Essay On The Catholic Church

3148 Words13 Pages
Since its emergence during the Roman Empire, the Catholic Church has had a prevailing influence over the world. Its doctrines laid the base for modern standards of morality, and during the Dark Ages it acted as the brain and power behind many leaders. After the emergence of secular thought during the Renaissance the Church's power shifted into the background. In recent times, its influence has begun to shift back into the foreground. The Catholic Church is a religious body that is prominent in the Western world. The capital of the Catholic Church is located in Vatican City in Rome, where the body that represents the Catholic religion and its people is run from. The Catholic Church has always had an effect on politics, and during the Dark Ages its doctrines and beliefs were key to early leaders' decisions. It functioned as an icon to the people of what would come if they followed the laws, and an advisor to the leaders, helping them rule over their kingdoms. After secular thought appeared the Catholic Church's power fell to the wayside because secular thought placed importance on the individual and people began to live their life the way they wanted instead of how the Catholic Church told them to live it in order to get to Heaven. The Church retained its influence in new ways during this time by supporting what the people were interested in such as the sciences, art, and the return to classical thought. The Catholic Church is a very different institution now, rife with corruption and flaws, but still followed across the world. Many of its followers have fallen away however because they are frustrated by its corruption, or the dated doctrines that it applies to politics, specifically things like same sex marriage or contr...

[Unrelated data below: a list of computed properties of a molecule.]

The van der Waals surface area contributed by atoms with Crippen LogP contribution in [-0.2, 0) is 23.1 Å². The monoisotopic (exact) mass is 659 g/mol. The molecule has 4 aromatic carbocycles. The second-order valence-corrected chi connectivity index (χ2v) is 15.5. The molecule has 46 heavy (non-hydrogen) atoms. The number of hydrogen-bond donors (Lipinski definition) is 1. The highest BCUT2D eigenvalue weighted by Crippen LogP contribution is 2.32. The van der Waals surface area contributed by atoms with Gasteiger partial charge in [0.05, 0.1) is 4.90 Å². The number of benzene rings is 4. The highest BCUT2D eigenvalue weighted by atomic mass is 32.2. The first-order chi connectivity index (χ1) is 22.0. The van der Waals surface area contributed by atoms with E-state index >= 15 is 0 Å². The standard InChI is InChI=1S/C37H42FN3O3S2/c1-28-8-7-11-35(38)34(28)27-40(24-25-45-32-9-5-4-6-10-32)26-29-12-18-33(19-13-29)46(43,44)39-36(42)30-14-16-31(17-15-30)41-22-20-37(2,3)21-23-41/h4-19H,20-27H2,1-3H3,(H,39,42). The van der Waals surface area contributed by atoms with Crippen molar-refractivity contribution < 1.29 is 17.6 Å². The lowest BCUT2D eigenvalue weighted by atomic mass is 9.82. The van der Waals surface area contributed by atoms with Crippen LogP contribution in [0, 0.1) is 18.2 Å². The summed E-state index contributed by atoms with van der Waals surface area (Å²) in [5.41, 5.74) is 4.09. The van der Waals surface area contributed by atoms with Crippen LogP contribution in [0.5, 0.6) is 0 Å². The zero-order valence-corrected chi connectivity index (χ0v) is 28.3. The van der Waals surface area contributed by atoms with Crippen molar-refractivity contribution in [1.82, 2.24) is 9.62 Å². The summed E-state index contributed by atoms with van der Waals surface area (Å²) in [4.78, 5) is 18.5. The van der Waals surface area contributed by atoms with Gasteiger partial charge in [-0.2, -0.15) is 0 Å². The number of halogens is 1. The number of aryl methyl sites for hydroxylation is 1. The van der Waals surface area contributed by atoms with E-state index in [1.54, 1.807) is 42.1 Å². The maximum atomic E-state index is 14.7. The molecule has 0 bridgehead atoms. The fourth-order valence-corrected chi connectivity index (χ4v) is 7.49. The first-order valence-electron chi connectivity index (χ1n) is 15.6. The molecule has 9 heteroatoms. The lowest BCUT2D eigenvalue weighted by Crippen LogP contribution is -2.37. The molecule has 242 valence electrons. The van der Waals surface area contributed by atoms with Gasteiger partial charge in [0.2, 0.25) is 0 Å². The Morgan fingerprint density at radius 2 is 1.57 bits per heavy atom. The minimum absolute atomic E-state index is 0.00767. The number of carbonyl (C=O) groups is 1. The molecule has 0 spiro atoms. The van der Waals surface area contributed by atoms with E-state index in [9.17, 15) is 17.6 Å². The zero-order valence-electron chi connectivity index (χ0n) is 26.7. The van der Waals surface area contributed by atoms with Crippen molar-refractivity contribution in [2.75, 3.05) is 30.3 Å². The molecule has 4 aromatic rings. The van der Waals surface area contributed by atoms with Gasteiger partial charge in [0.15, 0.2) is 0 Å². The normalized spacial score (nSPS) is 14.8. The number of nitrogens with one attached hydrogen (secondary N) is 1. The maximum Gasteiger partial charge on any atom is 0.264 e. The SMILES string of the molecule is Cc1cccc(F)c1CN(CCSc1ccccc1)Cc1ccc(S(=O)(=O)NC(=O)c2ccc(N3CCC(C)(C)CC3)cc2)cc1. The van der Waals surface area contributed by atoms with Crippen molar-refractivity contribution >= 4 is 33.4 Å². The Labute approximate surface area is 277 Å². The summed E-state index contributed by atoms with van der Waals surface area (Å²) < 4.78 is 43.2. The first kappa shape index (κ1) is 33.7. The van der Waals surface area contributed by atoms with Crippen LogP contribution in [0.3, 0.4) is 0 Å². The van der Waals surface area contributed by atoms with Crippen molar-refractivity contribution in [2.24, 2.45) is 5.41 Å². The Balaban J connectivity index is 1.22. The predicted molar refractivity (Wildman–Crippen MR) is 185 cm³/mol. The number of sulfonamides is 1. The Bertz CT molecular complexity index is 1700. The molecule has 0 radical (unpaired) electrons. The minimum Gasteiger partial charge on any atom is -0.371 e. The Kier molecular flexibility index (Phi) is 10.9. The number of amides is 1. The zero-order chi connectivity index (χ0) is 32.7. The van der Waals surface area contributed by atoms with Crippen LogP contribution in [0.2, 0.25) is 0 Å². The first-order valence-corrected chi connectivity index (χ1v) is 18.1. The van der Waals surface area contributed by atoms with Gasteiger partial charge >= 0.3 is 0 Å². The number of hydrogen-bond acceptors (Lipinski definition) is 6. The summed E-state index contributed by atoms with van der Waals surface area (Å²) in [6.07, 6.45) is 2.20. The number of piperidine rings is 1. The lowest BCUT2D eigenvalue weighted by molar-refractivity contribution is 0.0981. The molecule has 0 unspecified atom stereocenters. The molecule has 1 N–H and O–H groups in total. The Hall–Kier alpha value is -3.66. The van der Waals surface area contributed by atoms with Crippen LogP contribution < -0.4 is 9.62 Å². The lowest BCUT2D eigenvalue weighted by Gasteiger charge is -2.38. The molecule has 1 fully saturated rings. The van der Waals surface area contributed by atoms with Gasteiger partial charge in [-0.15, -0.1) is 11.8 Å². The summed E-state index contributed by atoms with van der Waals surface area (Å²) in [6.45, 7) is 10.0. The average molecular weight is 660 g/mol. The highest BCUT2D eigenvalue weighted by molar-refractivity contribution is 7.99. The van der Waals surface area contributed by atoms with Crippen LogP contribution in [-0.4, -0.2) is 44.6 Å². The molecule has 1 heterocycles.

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.... Whether it was acting as a preserver of knowledge and history, or an advisor to rulers, its influence has always been present. Even during the Renaissance, when secular thought was more prominent that devotion to faith, the Catholic Church's influence persisted, revealing itself through art, science, and law, among other things. The Church has maintained itself through adaptation, supporting fields that the people were dedicated to. Today the Church still holds some of that influence, though controversy in the institution has tarnished its reputation. Pope Francis, the 266th pope, is the Church's chance to make reparations for those mistakes, and to restore some of their influence over the people. With the positive response to Francis so far it appears that this influence is steadily returning, along with what may be very serious reforms to the institution.
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